'Quarantine' by Eavan Boland
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In the worst hour of the worst season
of the worst year of a whole people
a man set out from the workhouse with his wife.
He was walking-they were both walking-north.
She was sick with famine fever and could not keep up.
He lifted her and put her on his back.
He walked like that west and north.
Until at nightfall under freezing stars they arrived.
In the morning they were both found dead.
Of cold. Of hunger. Of the toxins of a whole history.
But her feet were held against his breastbone.
The last heat of his flesh was his last gift to her.
Let no love poem ever come to this threshold.
There is no place here for the inexact
praise of the easy graces and sensuality of the body.
There is only time for this merciless inventory:
Their death together in the winter of 1847.
Also what they suffered. How they lived.
And what there is between a man and a woman.
And in which darkness it can best be proved.
Submitted by Raine
Editor 1 Interpretation
Quarantine by Eavan Boland: A Powerful Exploration of Love and Loss
Quarantine by Eavan Boland is a haunting and beautifully crafted poem that explores themes of love, loss, and isolation. The poem tells the story of a couple who are buried together during the Great Famine in Ireland. The poem is set in the context of history, but it is also a deeply personal and emotional exploration of the human experience. In this literary criticism and interpretation, I will analyze the poem in detail, exploring its themes, symbolism, and use of language to reveal the powerful message that Boland is conveying.
Historical Context and Setting
The poem opens with a description of the couple's grave, located in a remote area of the Irish countryside. The opening lines immediately set the tone for the poem, creating a sense of isolation and desolation:
In the worst hour of the worst season of the worst year of a whole people
Boland is referring to the year 1847, which was a devastating time in Ireland's history, known as the Great Famine. During this time, a potato blight destroyed the country's main food source, leading to widespread famine and death. The poem's setting is a reflection of this history, depicting a couple who have died together and are buried in a remote place, away from the rest of society.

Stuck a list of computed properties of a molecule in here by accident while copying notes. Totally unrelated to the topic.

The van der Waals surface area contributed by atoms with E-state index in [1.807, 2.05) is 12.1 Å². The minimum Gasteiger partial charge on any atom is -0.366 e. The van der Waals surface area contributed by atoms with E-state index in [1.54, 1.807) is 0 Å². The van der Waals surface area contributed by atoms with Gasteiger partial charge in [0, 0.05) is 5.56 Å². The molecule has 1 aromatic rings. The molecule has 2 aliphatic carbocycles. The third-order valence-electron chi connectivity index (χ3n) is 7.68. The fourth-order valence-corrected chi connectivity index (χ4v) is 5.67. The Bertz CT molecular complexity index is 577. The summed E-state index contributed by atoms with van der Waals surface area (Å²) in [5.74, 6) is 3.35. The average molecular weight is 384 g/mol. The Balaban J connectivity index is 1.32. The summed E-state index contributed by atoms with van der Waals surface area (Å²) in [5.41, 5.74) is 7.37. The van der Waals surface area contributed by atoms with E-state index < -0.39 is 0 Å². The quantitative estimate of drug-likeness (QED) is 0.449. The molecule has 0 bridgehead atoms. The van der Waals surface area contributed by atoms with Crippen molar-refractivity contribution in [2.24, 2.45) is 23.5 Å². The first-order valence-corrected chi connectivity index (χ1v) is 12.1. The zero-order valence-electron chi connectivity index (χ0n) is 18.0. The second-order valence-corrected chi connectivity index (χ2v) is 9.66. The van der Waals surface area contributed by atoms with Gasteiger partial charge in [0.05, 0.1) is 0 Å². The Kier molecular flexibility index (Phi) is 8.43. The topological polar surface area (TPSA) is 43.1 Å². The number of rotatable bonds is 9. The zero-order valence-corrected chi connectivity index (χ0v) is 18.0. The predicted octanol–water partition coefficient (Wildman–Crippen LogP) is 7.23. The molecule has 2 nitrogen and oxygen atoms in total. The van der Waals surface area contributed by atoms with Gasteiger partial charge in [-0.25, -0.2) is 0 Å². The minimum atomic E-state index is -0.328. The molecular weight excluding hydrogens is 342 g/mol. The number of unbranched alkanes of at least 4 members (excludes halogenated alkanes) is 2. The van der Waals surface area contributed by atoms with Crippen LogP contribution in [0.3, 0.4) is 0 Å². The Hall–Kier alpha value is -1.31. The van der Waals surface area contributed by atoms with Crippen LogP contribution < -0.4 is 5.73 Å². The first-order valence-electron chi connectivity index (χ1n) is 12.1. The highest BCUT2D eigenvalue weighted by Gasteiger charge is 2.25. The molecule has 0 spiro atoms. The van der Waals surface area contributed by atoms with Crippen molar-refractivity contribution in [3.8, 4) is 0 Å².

Love and Loss
One of the central themes of the poem is love and loss. The poem describes a couple who are buried together, holding each other in death. The lines:
As if they had clasped hands In prayer and, in one leap, plucked Their two lives back...
convey a powerful image of the couple's love for each other, and their determination to be together even in death. This image is reinforced later in the poem when Boland describes how the couple's bodies have fused together:
Her fingers numbly Iterations of his own
The couple's love for each other is so strong that even in death, they are inseparable.
However, the poem also explores the idea of loss, both personal and societal. The couple's story is set against the backdrop of the Great Famine, a time of widespread death and suffering. Boland uses the couple's story to highlight the personal stories of loss that were happening all around them. The lines:
And everywhere the stench Of death
convey the overwhelming sense of loss and despair that must have permeated the country during this time.
Symbolism and Imagery
One of the most striking aspects of the poem is the use of symbolism and imagery. Boland uses these techniques to create a powerful and evocative image of the couple's story. For example, the line:
Her hair, the colour of wheat, takes on the light
creates a vivid image of the woman's hair, which seems to glow in the sunlight. This image is both beautiful and poignant, as it highlights the couple's humanity, even in death.
Another powerful image is the description of the couple's fused bodies. This image is both visceral and unsettling, conveying the idea of two people who are so entwined that they have become one.
Boland also uses symbolism to explore the idea of isolation and separation. The couple's grave is located in a remote area, away from the rest of society. This creates a sense of isolation and separation, which is reinforced by the image of the couple holding each other in death. The couple's love for each other is so strong that it has isolated them from the rest of the world, even in death.
Language and Tone
Boland's use of language is one of the things that makes Quarantine such a powerful and moving poem. The language is spare and simple, reflecting the bleakness of the couple's story. However, there are also moments of beauty and tenderness, such as the description of the woman's hair.
The tone of the poem is also striking. Boland's use of language creates a sense of distance and detachment, which is appropriate given the historical context of the poem. However, there are also moments of emotional intensity, such as the line: